What About Free Will? Available Soon!

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My book, What About Free Will? Reconciling Our Choices with God’s Sovereignty is to be released on February 29. It was 2 years ago that I began working on this book and the day of its publication is finally here! You can order the book from Amazon here. The book also has its own website here. If you sign up on the website you will begin receiving a number of resources connected to the book that are not available elsewhere.

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6 thoughts on “What About Free Will? Available Soon!

  1. I have been researching, reading, and following the Calvinist-Arminian debate for many years and this is one of the best books I have read on the subject—well researched and argued.

    This debate should be based firmly and solely on scripture. But what I have come to realize is that it is ultimately a philosophical debate. The reason being is that most Christians—clergy, scholars and laypeople alike—bring their presuppositions to scripture. And many christian philosophers read scripture through a lens of philosophical rationalism (even though they may be unaware of it).

    Often the meaning of terms like free will and determinism are just assumed but never defined and therefore much of the discussion is people talking past each other. This is why it is so important to understand the philosophical ideas so one can address the real issues clearly. Therefore the book’s glossary of the relevant terms is crucial—as is the included plethora of further study resources. All the relevant scriptural references are discussed but the book goes into depth on all the philosophical concepts that undergird the interpretive disagreements.

    For the non-Calvinist the real debate is between libertarian free will and hard determinism. Compatibilsm is not taken seriously. Many christian philosophers see no distinction between determinism and compatibilism. William James called compatibilism a “quagmire of evasion” and Immanuel Kant called it a “wretched subterfuge” and “word jugglery.”

    Even if one were to grant the incoherence of theistic compatibilism this would not by default make libertarianism coherent. LFW must be proven on its own terms—and from scripture. The key is to challenge the morality and logic of LFW, and this is what the book does best.

    As much as I loved this book there is one very unfortunate omission.

    Many of today’s thinking Arminians, and especially many of those who are teachers and philosophers, no longer hold to the Foreseen Faith view of Predestination and Election. The accepted view among non-Calvinist theologians and philosophers is Corporate Election, while concepts like “predetermined” and “foreknow” are divested of their timeless identities. “Predetermined” is explained as something akin to God’s infallible “educated guess,” while “foreknow” simply means that God is remembering or “knowing” something that happened in human history. I think Calvinist apologists need to realize that there has been development within the Arminian and non-Calvinist camps.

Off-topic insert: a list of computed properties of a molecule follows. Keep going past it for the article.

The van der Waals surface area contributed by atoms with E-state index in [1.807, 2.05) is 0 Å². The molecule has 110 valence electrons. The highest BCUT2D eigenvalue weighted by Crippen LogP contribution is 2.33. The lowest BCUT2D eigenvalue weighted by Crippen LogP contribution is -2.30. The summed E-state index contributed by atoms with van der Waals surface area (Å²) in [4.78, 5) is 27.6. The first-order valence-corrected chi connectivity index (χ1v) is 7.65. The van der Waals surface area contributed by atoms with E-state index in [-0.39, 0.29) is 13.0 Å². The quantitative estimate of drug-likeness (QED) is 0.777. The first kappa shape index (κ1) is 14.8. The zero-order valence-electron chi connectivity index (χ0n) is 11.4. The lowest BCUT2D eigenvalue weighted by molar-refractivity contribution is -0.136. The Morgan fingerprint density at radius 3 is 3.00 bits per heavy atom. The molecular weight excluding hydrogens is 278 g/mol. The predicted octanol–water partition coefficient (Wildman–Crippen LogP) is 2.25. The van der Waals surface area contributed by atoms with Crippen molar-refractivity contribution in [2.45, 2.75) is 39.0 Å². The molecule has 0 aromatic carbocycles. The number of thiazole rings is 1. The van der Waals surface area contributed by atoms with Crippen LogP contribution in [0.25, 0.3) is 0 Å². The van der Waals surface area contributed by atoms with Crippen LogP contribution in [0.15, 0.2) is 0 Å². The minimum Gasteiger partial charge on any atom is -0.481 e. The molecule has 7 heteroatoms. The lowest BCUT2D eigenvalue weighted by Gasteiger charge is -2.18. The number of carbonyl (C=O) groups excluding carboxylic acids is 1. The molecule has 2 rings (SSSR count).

Lastly, there is one logical problem that I am struggling with that perhaps you could address.

    If LFW is the ability to do otherwise this would include the ability to sin or not to sin. Therefore God cannot have LFW because He is not able to sin. This demonstrates a definitional problem with LFW. (Anselm deals with this by making a distinction between human free will and God’s free will. The problem with this distinction is that it negates the Euthyphro Dilemma response.) But, (according to Augustine at least) God gives Adam and Eve the ability to choose to sin or not, which is the usual definition of LFW. (There is something in the fact that God allows Satan to tempt or test them that may be relevant to this problem.)

    This LFW ability to choose not to sin is taken away after the Fall. Adam and Eve’s sin, as was Satan’s, was they wanted to be their own Gods. They wanted the ability to choose good and evil for themselves apart from God. Some kind of LFW is unique to Adam and Eve before the Fall (and by extension this would include angels). You see the problem?

    I look froward to your new book on the problem of evil sometime in the future.

    – Mike Ranieri
    Toronto, Canada

  2. Mike, thanks for your thoughts. The shifting position on the Arminian notion of foreknowledge and predestination, etc., seems to be influenced by open theism which carries out the implications of LFW more consistently. In either case, I don’t think most Arminians are quite prepared yet to dispense with simple foreknowledge. I think Augustine was confused about his definition of free will and later seems to have abandoned it, but I am not an Augustinian expert. I am still wrestling with the nature of Adam and Eve’s pre-fall condition and its implications for their freedom of choice. I will be exploring these issues more in my forthcoming book. However, given what I believe are basic incoherent notions about LFW, I do not believe pre-fall Adam had any such thing. Rather, some form of modified compatibilism makes more sense. In either case, you appear knowledgeable in this area. Do you have recommendations for research?

    • Scott, I have a long reply with a lot of links. I tried to post it but it doesn’t seem to take. I’m a little embarrassed because I tried 3 times—revising and adding to it each time. I kept finding new references. Don’t know if you got the posts, but if you didn’t let me know and I’ll try again. (I could also just send it by email if that would be better.)

  3. Hi Scott, I’ve just finished reading What About Free Will, and I keep coming back to one question which I’d like to hear your thoughts on. Do you think that God punishes people for things that they’re unable to avoid doing?

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